The Which-Album-Would-You-Want-With-You-When-Stranded-On-An-Island game is impossible to win. It’s like trying to grab an eel. Soon as you think you’ve got a handle, you remember another record that you can’t imagine a world without, and the eel’s out of your grasp and back in the water. But I have a suggestion, and I think it’s as good as it is simple: consider Al Green’s Call Me. Seriously. You could do much worse, but probably not appreciably better. Here’s why:
I’ve owned three versions of Call Me. (We’ve talked about this.) In 2016, I upgraded my original pressing to the Speakers Corner take from 2011. That solved the noisy vinyl issues and gifted me a more even sonic experience with deep, punchy bass and clear separation between individual instruments and vocals. I’d never have considered a replacement except that I kept reading about this Vinyl Me, please business (from just last year), and People Who Know were singing its praises with as much passion as Al Green in a virtual bedroom. I’d read a bit about Vinyl Me, and I thought they were mainly concerned with brightly colored pressings, but there’s more going on, and there’s a lot to like. Off the top, they’re transparent about where their discs are pressed. If they remaster from the original tapes, they’ll tell you about it. If not, they just don’t mention it. (Ryan Smith cut the lacquers for this version from the original analog tapes.) They’ll also tell you about the cover (tip-on or not), whether or not the album is numbered and/or foil stamped, any extras (posters, etc.), and the like. Their version of The Soft Bulletin comes with a cocktail recipe. My copy of Call Me came with “listening notes” by Memphis-based music historian Robert Gordon. The notes are really an extended essay in a little paperback field notebook type of thing, which is really frigging cool as far as ephemera goes. The Speakers Corner folks recreated the original album artwork without adding their own branding. Not so with the VMP variant. They’re not fooling anyone.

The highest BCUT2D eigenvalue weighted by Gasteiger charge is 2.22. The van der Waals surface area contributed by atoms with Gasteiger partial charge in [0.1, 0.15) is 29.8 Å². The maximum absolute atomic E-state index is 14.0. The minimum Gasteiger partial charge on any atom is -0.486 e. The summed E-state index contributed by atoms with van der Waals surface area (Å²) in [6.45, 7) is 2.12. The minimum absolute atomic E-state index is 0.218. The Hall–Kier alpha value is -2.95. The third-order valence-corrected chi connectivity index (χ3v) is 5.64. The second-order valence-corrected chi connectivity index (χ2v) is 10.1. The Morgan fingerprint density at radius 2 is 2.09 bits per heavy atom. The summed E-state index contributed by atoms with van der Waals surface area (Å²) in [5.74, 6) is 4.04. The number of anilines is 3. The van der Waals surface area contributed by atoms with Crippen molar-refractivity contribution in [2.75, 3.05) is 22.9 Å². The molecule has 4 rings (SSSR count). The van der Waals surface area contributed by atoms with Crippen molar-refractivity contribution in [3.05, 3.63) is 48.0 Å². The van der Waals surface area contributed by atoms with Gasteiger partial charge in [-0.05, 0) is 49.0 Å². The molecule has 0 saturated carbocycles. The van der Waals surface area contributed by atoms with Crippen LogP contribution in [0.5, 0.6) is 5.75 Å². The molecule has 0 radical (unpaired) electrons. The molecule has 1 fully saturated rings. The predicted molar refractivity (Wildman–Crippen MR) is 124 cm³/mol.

Except maybe your ears. Which might be tricked into thinking that Al Green and the Hi Records Rhythm Section are in your listening room. Green harmonizes with himself throughout the program, and his voice sounds so alive and present that I was given a legitimate start when his falsetto first came floating out of my left channel. (I seriously looked up with a racing heart to confront an intruder.) That voice and Tennie Hodges’s guitar are unusually warm and detailed on the VMP pressing in comparison to the Speakers Corner version. The SC pressing is louder, which will likely trick some listeners into automatically assuming it is “better.” It’s more forceful and muscular, in general than the newer reissue. Both pressings are great, but I don’t know who SC used. VMP went with QRP, and I am cautiously optimistic that they are pressing more consistently excellent albums these days. I prefer their take on Call Me because I think the more delicate sound is a better match for the material.
But you can’t go wrong with either version of this album. New copies of the SC pressing might be easier to find. The Vinyl Me take was up for sale on Acoustic Sounds this morning (along with some other VMP titles pressed at QRP) but is not now. It’s worth the effort to track a copy down quickly.